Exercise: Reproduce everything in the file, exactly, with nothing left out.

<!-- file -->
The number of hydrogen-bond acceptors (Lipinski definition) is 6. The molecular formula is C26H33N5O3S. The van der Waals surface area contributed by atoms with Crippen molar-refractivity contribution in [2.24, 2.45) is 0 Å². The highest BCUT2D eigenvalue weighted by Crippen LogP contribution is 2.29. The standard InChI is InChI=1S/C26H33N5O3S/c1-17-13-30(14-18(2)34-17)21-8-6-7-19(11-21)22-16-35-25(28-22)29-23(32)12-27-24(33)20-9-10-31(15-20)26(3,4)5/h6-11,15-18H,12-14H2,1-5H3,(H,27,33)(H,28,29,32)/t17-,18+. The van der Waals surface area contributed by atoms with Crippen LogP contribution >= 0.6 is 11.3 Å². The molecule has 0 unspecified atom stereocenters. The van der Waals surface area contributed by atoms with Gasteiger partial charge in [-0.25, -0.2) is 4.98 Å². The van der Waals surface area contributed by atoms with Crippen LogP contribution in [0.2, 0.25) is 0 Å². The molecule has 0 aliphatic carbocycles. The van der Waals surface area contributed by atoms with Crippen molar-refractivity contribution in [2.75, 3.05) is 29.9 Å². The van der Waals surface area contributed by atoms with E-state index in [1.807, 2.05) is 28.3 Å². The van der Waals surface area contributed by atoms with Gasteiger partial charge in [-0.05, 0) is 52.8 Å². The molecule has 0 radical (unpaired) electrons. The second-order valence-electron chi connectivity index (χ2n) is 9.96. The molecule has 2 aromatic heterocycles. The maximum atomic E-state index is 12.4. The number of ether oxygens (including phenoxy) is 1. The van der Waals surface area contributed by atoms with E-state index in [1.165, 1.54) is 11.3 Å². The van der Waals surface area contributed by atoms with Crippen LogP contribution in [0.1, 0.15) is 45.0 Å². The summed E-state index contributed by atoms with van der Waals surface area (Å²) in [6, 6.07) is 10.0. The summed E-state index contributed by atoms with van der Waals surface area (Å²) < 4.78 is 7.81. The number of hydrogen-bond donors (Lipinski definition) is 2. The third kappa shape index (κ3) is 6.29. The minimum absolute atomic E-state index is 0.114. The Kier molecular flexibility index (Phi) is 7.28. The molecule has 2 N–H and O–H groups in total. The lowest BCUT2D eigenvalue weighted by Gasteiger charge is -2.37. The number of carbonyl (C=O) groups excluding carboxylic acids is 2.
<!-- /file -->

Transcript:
The number of hydrogen-bond acceptors (Lipinski definition) is 6. The molecular formula is C26H33N5O3S. The van der Waals surface area contributed by atoms with Crippen molar-refractivity contribution in [2.24, 2.45) is 0 Å². The highest BCUT2D eigenvalue weighted by Crippen LogP contribution is 2.29. The standard InChI is InChI=1S/C26H33N5O3S/c1-17-13-30(14-18(2)34-17)21-8-6-7-19(11-21)22-16-35-25(28-22)29-23(32)12-27-24(33)20-9-10-31(15-20)26(3,4)5/h6-11,15-18H,12-14H2,1-5H3,(H,27,33)(H,28,29,32)/t17-,18+. The van der Waals surface area contributed by atoms with Crippen LogP contribution >= 0.6 is 11.3 Å². The molecule has 0 unspecified atom stereocenters. The van der Waals surface area contributed by atoms with Gasteiger partial charge in [-0.25, -0.2) is 4.98 Å². The van der Waals surface area contributed by atoms with Crippen LogP contribution in [0.2, 0.25) is 0 Å². The molecule has 0 aliphatic carbocycles. The van der Waals surface area contributed by atoms with Crippen molar-refractivity contribution in [2.75, 3.05) is 29.9 Å². The van der Waals surface area contributed by atoms with E-state index in [1.807, 2.05) is 28.3 Å². The van der Waals surface area contributed by atoms with Gasteiger partial charge in [-0.05, 0) is 52.8 Å². The molecule has 0 radical (unpaired) electrons. The second-order valence-electron chi connectivity index (χ2n) is 9.96. The molecule has 2 aromatic heterocycles. The maximum atomic E-state index is 12.4. The number of ether oxygens (including phenoxy) is 1. The van der Waals surface area contributed by atoms with E-state index in [1.165, 1.54) is 11.3 Å². The van der Waals surface area contributed by atoms with Crippen LogP contribution in [0.1, 0.15) is 45.0 Å². The summed E-state index contributed by atoms with van der Waals surface area (Å²) in [6, 6.07) is 10.0. The summed E-state index contributed by atoms with van der Waals surface area (Å²) < 4.78 is 7.81. The number of hydrogen-bond donors (Lipinski definition) is 2. The third kappa shape index (κ3) is 6.29. The minimum absolute atomic E-state index is 0.114. The Kier molecular flexibility index (Phi) is 7.28. The molecule has 2 N–H and O–H groups in total. The lowest BCUT2D eigenvalue weighted by Gasteiger charge is -2.37. The number of carbonyl (C=O) groups excluding carboxylic acids is 2.